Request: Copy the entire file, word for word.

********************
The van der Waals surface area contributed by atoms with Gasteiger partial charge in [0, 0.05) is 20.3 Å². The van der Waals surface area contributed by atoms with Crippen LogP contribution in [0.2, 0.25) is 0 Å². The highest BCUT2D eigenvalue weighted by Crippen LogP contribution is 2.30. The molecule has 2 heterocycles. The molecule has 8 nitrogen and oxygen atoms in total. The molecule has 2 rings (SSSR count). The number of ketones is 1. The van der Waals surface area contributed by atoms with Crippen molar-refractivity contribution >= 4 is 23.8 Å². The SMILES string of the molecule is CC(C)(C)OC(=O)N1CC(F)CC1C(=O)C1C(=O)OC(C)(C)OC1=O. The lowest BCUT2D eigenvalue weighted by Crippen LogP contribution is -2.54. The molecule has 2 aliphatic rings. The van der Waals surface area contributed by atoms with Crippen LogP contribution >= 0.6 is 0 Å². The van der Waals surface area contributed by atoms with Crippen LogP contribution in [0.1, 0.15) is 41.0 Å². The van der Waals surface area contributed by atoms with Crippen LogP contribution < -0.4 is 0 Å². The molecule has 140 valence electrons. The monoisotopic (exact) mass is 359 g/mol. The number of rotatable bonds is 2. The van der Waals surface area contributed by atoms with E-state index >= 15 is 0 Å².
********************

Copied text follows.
The van der Waals surface area contributed by atoms with Gasteiger partial charge in [0, 0.05) is 20.3 Å². The van der Waals surface area contributed by atoms with Crippen LogP contribution in [0.2, 0.25) is 0 Å². The highest BCUT2D eigenvalue weighted by Crippen LogP contribution is 2.30. The molecule has 2 heterocycles. The molecule has 8 nitrogen and oxygen atoms in total. The molecule has 2 rings (SSSR count). The number of ketones is 1. The van der Waals surface area contributed by atoms with Crippen molar-refractivity contribution >= 4 is 23.8 Å². The SMILES string of the molecule is CC(C)(C)OC(=O)N1CC(F)CC1C(=O)C1C(=O)OC(C)(C)OC1=O. The lowest BCUT2D eigenvalue weighted by Crippen LogP contribution is -2.54. The molecule has 2 aliphatic rings. The van der Waals surface area contributed by atoms with Crippen LogP contribution >= 0.6 is 0 Å². The van der Waals surface area contributed by atoms with Crippen LogP contribution in [0.1, 0.15) is 41.0 Å². The van der Waals surface area contributed by atoms with Crippen LogP contribution < -0.4 is 0 Å². The molecule has 140 valence electrons. The monoisotopic (exact) mass is 359 g/mol. The number of rotatable bonds is 2. The van der Waals surface area contributed by atoms with E-state index >= 15 is 0 Å².